The Gun Battle in the States

Reuters notes that the gun control battle is shifting to the states, with a slight edge going to pro-gun bills. The New York Times does a summary of the issues, which show that it’s considerably more than a “slight edge.” It also shows that a number of those bills that were passed, that are in the pro-gun control column, are minor bills like NICS improvements…. hardly a big win on their parts.

12 thoughts on “The Gun Battle in the States”

  1. If you look at the latest Brady Ranking chart they’ve once again had to alter their metric to weight the few successful (from their POV) state laws that passed more heavily and they have added penny-ante criteria to boost points like “minimum age to purchase” which, in the states that have them, typically simply mirror Federal law.

    That along with their usual mis-stating existing state laws to try to gin up points.

    They are scrambling to show any kind of success.

    1. We know they change the ranking system year after year. What I don’t get is why this year’s system is on the whole weighted DOWN from the previous year. They’re trying to tout gains, but their new system shows golden child California dropping from 80 to 75, has 12 states with higher scores while 38 are lower, and 12 states with negative ratings. Never underestimate their ability to undermine their own narrative.

      1. Negative motivation? =)

        I’d guess the Bradys also know that the only people who pay attention to their systematic changes year by year are our side.

        Their supporters in the press and blogs don’t analyze, they respond emotionally to fresh meat. So the Brady’s get a bump of attention in the press just by putting out the rankings; the content is mostly irrelevant, although this year they did add Facebook and blog friendly graphics.

        Math-wise the folks who can use them on a local level will and those who can’t, won’t; but “big picture?” No one on their side cares in any meaningful or systematic way.

  2. The antis got huge wins in NY, CT, CO, and MD. The only big change I can think of on our side is carry permits in IL, and that was via court action and still hasn’t taken effect.

    1. MD and NY, and to a degree CT were basically rolling stones downhill for the anti’s, it’s not a “big win” when a Professional team beats a JV team and passing gun control in MD and NY is the same kind of lay-up.

      CO was a win, but it has cost the anti-gun rights side credibility when they claim they can protect their political supporters, they had to have one resign rather than risk losing the Senate and the fallout still may flip the CO Senate next election and lead to repeal. At the least the recalls put the fear of the voters into anti-gun Dems in regards to further moves.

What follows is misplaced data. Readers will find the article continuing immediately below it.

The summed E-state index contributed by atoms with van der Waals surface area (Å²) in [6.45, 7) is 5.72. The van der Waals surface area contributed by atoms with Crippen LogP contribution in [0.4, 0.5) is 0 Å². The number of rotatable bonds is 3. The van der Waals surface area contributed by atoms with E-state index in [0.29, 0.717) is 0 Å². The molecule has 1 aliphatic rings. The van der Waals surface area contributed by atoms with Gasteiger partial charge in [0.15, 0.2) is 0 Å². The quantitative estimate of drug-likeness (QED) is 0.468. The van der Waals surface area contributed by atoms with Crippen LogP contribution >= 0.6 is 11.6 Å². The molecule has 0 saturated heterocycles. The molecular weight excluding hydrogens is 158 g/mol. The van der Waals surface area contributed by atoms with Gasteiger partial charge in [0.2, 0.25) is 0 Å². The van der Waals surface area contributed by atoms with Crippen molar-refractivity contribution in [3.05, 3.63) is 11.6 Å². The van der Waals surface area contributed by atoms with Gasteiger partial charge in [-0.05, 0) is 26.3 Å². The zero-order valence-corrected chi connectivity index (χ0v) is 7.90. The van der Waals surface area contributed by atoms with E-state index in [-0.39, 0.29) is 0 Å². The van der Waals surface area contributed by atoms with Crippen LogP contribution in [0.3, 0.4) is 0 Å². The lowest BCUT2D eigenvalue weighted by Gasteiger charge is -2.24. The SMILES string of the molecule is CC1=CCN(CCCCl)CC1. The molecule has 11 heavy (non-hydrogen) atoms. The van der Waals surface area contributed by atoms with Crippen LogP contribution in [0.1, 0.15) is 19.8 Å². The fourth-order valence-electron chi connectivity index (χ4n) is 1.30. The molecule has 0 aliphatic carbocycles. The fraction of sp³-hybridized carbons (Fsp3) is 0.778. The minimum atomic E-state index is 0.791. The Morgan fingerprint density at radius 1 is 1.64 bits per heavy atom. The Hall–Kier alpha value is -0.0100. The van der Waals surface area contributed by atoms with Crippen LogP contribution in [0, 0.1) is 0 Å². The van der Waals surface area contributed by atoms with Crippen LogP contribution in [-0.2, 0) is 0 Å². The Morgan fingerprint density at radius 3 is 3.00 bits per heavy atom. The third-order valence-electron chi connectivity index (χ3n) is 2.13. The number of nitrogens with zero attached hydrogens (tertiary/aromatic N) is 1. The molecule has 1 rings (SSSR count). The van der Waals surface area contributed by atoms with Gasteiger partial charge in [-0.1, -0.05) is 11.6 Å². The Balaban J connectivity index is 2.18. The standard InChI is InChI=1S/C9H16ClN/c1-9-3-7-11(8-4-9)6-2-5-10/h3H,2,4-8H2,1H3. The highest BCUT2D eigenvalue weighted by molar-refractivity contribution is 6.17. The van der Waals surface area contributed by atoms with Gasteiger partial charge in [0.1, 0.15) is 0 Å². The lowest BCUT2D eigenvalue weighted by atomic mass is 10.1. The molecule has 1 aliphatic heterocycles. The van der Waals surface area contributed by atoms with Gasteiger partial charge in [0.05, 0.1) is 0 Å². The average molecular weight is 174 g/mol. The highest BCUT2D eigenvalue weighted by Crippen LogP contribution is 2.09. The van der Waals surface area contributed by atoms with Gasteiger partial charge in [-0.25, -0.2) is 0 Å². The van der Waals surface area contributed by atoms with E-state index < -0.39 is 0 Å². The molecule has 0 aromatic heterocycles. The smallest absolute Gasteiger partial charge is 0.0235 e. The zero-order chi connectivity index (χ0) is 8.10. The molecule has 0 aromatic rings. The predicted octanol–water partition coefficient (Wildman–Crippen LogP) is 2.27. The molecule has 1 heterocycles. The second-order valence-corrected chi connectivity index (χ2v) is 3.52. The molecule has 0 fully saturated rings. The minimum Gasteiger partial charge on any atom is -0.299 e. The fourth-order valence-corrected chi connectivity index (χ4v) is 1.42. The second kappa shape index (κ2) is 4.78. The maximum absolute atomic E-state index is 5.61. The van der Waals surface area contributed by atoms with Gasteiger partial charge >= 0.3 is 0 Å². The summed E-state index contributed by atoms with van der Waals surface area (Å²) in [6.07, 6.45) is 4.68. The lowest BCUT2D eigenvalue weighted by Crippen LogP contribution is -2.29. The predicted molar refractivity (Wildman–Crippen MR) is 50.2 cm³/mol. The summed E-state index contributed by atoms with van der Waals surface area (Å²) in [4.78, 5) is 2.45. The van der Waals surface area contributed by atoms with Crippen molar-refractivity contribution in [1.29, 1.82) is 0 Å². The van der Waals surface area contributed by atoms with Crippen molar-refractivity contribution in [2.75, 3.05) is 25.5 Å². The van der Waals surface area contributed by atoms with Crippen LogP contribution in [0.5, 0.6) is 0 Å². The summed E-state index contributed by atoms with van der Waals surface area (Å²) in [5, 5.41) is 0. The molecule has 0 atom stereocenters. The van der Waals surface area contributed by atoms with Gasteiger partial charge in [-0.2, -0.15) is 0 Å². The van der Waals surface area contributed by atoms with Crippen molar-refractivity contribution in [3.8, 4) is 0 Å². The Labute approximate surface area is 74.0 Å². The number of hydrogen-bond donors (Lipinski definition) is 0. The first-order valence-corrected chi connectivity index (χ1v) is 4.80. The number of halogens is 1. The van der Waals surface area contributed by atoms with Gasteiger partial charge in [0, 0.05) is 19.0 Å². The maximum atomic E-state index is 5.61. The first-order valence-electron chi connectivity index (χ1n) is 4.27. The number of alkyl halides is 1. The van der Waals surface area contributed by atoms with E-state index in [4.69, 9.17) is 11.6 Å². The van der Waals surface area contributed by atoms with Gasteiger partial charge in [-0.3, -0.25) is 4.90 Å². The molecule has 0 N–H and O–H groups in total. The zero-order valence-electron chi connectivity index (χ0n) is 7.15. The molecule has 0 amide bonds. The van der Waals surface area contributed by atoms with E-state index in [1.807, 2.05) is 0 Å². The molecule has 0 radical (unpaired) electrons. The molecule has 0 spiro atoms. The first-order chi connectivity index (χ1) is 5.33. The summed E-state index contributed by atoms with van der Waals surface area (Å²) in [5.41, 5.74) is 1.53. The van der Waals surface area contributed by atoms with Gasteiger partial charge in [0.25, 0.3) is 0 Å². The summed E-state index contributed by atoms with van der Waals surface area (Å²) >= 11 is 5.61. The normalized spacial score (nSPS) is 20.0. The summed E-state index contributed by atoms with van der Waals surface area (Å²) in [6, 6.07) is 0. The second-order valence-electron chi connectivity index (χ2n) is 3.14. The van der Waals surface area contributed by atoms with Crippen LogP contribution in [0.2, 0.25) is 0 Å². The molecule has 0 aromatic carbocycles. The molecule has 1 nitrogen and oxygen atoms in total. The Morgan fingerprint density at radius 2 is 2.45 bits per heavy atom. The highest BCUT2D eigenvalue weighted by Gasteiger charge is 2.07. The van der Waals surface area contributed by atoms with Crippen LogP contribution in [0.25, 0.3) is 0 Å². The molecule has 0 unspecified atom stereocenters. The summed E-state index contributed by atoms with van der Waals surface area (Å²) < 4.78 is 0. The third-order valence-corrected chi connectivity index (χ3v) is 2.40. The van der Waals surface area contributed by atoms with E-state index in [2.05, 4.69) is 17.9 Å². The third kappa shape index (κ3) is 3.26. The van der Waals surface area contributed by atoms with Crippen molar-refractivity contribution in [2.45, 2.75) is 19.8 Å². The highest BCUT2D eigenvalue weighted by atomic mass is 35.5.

In NY the SAFE act had to be passed by violating their own legislative rules and the backlash there has already cost Cuomo his chance at the Presidential nomination from the Dems, and may cost him his job. It has mobilized upstate like nothing in years.

      CT being the ground zero for Newton made their vote unsurprising but they are not having much luck with compliance.

      Court challenges continue against all of the above.

      Anyway, I don’t want to be a Pollyanna but “big picture” the anti’s shot their wad under about the best circumstances they could have hoped for and got nothing nationally and only limited and equivocal results on the state and local level.

      1. Where do you live? Here in Massachusetts, I can’t be so cavalier about sweeping gun bans, since I might be next.

        1. Alaska.

          I didn’t mean to sound cavalier, but what do you expect on a state level?

          Your “wins” are going to be holding ground; at least until you can convince your neighbors to change their minds and votes or the national scene can swing strongly enough to effect the situation from the top down.

          1. You have to convince your neighbors, yes. But you also need to convince people who might otherwise vote for the anti-gun people in power that they need to vote their gun rights, and nothing else, even if it means voting for the opposition party.

  3. I have issues with the term “pro-gun control” phrase. There is nothing positive about gun control unless you’re talking about steady hands and good aim. The term “gun-control” contains all the meaning required without any modifiers. :)

  4. i’ve been bickering all day with antis i know who are crowing about that number in the NYT. if you look at the content, you see that the NYT is stacking the “loosen” deck with procedural changes (sheriff’s must approve or deny applications within 30 days) or privacy protections (concealed carry records become confidential). they even miscategorized two altogether (MO’s imposing background checks and NC’s requirement to submit mental health data to NICS). this reads like a one-sided fundraising scorecard intended to mobilize supporters to donate.

Comments are closed.